The landmark $7.5 billion sale of Bethesda to Microsoft has been put on hold because of a class action lawsuit over alleged false advertising. In July 2019, the X-Law Group had filed a suit against Bethesda for the marketing of Fallout 4’s DLC Season Pass and the suit is seeking over $1 billion in damages.
The Group has reportedly filed discovery documents. This could block Microsoft’s purchase of Bethesda if the sale would mean that the company would be able to shift its assets to a new legal entity and gain protection from any liabilities. If this suit goes to trial, it may not be resolved until next year. This would throw a real monkey wrench into Microsoft’s plans, as the tech giant had been hoping to acquire the studio this year itself.
What we’re going to try and do is go in and ask a judge to stop the sale between Microsoft and Bethesda to preserve the assets and it’s known as a motion for preliminary injunction.X-Law Group
The lawsuit claims that Bethesda claimed people who purchased the Fallout 4 Season Pass would be entitled to “all of the Fallout 4 DLC we ever do” for the fee of $30.
Based on what we did for Oblivion, Fallout 3, and Skyrim, we know that it will be worth at least $40, and if we do more, you’ll get it all with the Season Pass.Bethesda
However, in June 2017, Bethesda announced its Creation Club which was described as a collection of all new content for Fallout 4 and The Elder Scrolls V: Skyrim. This Club had been created by Bethesda Games Studios as well as external partners. Season pass owners were not given access to the Creation Club and were required to purchase it separately.
The members of The X-Law Group argued that this content is also considered as DLC and should be available to Season Pass holders without any additional fees.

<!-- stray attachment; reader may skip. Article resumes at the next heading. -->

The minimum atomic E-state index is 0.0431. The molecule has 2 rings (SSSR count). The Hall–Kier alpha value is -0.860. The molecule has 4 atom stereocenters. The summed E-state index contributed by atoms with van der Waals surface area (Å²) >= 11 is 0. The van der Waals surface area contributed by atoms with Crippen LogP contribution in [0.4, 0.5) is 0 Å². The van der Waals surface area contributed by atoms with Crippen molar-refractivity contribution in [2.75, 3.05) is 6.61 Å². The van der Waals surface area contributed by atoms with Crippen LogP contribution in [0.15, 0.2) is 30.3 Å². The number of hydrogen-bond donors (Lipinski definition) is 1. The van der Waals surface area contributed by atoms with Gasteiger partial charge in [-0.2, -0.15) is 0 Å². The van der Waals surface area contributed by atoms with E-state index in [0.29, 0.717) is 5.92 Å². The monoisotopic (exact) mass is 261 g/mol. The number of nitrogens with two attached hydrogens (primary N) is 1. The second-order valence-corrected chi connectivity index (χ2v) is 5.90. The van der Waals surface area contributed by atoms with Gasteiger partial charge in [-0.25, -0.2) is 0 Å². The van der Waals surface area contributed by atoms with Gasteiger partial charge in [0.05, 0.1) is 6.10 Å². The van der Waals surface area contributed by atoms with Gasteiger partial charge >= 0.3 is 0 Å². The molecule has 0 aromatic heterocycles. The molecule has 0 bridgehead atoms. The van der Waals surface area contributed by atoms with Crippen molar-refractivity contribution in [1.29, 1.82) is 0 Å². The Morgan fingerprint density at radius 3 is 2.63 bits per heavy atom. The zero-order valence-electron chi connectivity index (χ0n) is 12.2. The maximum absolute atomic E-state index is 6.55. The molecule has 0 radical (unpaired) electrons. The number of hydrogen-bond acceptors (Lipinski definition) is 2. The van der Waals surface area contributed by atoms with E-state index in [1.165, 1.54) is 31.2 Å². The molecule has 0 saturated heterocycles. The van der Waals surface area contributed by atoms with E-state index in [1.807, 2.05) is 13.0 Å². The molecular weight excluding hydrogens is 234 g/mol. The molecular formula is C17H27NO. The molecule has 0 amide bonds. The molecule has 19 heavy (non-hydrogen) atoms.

It clearly is downloadable content. It walks like a duck, quacks like a duck. So it is DLC. They try to slap a sticker on it and call it Creation Club content to remove it from the purview of the people that had already bought the Season Pass. But that’s artificial in nature. And it’s part of the fraud.Filippo Marchino, Attorney, The X-Law Group
The lawsuit charges Bethesda with breach of contract, unjust enrichment, deceit or fraud, fraudulent concealment, negligent misrepresentation, and tort arising out of breach of contract, among other claims. The company’s counsel has rejected that the Creation Club content is DLC.
The plaintiffs are looking to recover the economic losses and damages incurred, including the $281 in DLC content, along with punitive damages, legal fees, pre- and post-judgement interest. It is estimated that four million players could also be entitled to compensation, which could total to $1.1 billion dollars in damages. This amount could then be multiplied if punitive damages are also awarded.
However, there is a good chance this case will be settled before it is taken to trial as neither party would want to go to court.
I just can’t imagine a judge ordering, or even a jury, really, approving the award of billions of dollars with respect to virtual downloadable content. It seems like the easiest thing to do would be to open up the Creation Club to everyone who bought the season pass.David Hoppe, Attorney in the games industry